Four Hiring Boosts from the Health Care Bill
During the final round of speechifying before last night’s historic vote on health care, Speaker of the House Nancy Pelosi made the claim that the health care bill would also act as a jobs bill, creating four million jobs over the next decade. While it’s a claim Pelosi has made before, it’s one that has received surprisingly little attention in the media, given some of the plot points that have emerged over the past 14 months (death panels, anyone?).
According to Politifact, Pelosi’s statement is “half true”—while the site found that the bill likely will increase employment over the next decade, it suggests that “Pelosi is cherry-picking the most optimistic number” to arrive at her figure of 4 million. Regardless, the consensus seems to be that there will be job creation as a result of the bill. The main question, then, is where.
People with “an entrepreneurial spirit”
Another Pelosi quote from Politifact suggests that job growth won’t be restricted to the health care sector—if indeed it sees any net gains at all. Rather, she suggests that the economy as a whole will benefit from the changes in the bill:
“Imagine an economy where people could change jobs, start businesses, become self-employed, whether to pursue their artistic aspirations or be entrepreneurial and start new businesses, if they were not job-locked because they have a child who’s bipolar, or a family member who’s diabetic with a pre-existing condition, and all of the other constraints that having health care or not having health care places on an entrepreneurial spirit.”
The consulting industry
Wherever there’s regulatory change, there’s work for consultants. Look at the surge in business following Sarbanes-Oxley for an example. And HR consulting outfits should be at the top of the food chain on this one. Expect sudden interest in services from the likes of Towers Watson, Hay Group and Hewitt Associates. Also keep an eye out for management and strategy consultants being called in to help the insurance firms figure out how to adapt to the changes.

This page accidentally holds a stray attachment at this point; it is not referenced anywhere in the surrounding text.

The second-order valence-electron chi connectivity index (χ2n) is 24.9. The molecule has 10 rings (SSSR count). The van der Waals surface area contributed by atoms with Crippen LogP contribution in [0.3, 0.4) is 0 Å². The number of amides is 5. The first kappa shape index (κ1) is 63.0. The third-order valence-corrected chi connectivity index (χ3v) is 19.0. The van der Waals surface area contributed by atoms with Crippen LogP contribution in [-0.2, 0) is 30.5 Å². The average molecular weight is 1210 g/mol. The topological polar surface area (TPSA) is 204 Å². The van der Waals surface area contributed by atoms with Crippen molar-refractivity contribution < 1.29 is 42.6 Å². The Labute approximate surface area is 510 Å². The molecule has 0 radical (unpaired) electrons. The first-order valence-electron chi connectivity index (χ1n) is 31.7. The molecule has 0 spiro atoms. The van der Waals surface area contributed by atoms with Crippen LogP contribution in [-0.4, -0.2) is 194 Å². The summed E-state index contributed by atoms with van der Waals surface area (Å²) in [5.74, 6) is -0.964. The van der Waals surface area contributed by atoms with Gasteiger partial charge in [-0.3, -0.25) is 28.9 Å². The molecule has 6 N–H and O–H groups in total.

Yup, you read that sub-head right. Sure, the bill might be aimed at curbing some of the worst excesses of the health insurance industry, but the New York Times points out that it’s also “giving the health care industry as many as 32 million additional paying customers in the next few years.” Is there an industry that could add millions of customers without having to take on employees to help deal with them?
On a similar note, the Times also points out that hospitals and drug manufacturers are set to see an increase in the number of people who have access to their products and services—so expect some job growth in both of those areas as well.
The Wall Street Journal points out that working parents have a lot to gain too: “Health insurance has increasingly been the tail wagging the dog in many households–the first consideration in deciding who, if anyone, stays home with the kids. Regardless of what parents want, the person with health-care benefits is usually the one who works.”
Of course, getting rid of that concept of being tied to a job because of insurance isn’t exactly the same thing as creating jobs, but it may well result in more people taking exactly the sort of chances outlined by Pelosi above. It might not be about job creation, but it does allow more people to exercise career choice–and that has to be a good thing.